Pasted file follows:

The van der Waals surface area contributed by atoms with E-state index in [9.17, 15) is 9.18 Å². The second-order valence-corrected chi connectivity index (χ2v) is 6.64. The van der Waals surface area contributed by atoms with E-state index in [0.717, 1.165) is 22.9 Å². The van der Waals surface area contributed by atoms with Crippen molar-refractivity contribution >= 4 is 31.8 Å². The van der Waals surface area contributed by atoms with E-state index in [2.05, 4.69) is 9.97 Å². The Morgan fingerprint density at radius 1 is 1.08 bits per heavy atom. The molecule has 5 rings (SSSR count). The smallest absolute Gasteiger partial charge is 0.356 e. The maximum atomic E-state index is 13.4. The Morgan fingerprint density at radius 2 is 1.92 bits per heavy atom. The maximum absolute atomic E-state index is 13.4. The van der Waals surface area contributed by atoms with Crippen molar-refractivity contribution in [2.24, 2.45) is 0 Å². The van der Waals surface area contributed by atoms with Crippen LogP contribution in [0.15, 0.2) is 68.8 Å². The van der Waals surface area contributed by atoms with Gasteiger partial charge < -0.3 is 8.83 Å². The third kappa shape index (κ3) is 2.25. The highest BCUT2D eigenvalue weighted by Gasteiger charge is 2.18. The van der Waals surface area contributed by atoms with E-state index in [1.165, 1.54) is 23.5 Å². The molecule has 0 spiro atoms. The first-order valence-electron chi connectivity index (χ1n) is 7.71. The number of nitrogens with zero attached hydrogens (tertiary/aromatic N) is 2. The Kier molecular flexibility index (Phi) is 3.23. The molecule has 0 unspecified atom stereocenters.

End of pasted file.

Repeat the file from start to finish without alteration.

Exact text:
The van der Waals surface area contributed by atoms with E-state index in [9.17, 15) is 9.18 Å². The second-order valence-corrected chi connectivity index (χ2v) is 6.64. The van der Waals surface area contributed by atoms with E-state index in [0.717, 1.165) is 22.9 Å². The van der Waals surface area contributed by atoms with Crippen molar-refractivity contribution >= 4 is 31.8 Å². The van der Waals surface area contributed by atoms with E-state index in [2.05, 4.69) is 9.97 Å². The Morgan fingerprint density at radius 1 is 1.08 bits per heavy atom. The molecule has 5 rings (SSSR count). The smallest absolute Gasteiger partial charge is 0.356 e. The maximum atomic E-state index is 13.4. The Morgan fingerprint density at radius 2 is 1.92 bits per heavy atom. The maximum absolute atomic E-state index is 13.4. The van der Waals surface area contributed by atoms with Crippen molar-refractivity contribution in [2.24, 2.45) is 0 Å². The van der Waals surface area contributed by atoms with Crippen LogP contribution in [0.15, 0.2) is 68.8 Å². The van der Waals surface area contributed by atoms with Gasteiger partial charge < -0.3 is 8.83 Å². The third kappa shape index (κ3) is 2.25. The highest BCUT2D eigenvalue weighted by Gasteiger charge is 2.18. The van der Waals surface area contributed by atoms with E-state index in [1.165, 1.54) is 23.5 Å². The molecule has 0 spiro atoms. The first-order valence-electron chi connectivity index (χ1n) is 7.71. The number of nitrogens with zero attached hydrogens (tertiary/aromatic N) is 2. The Kier molecular flexibility index (Phi) is 3.23. The molecule has 0 unspecified atom stereocenters.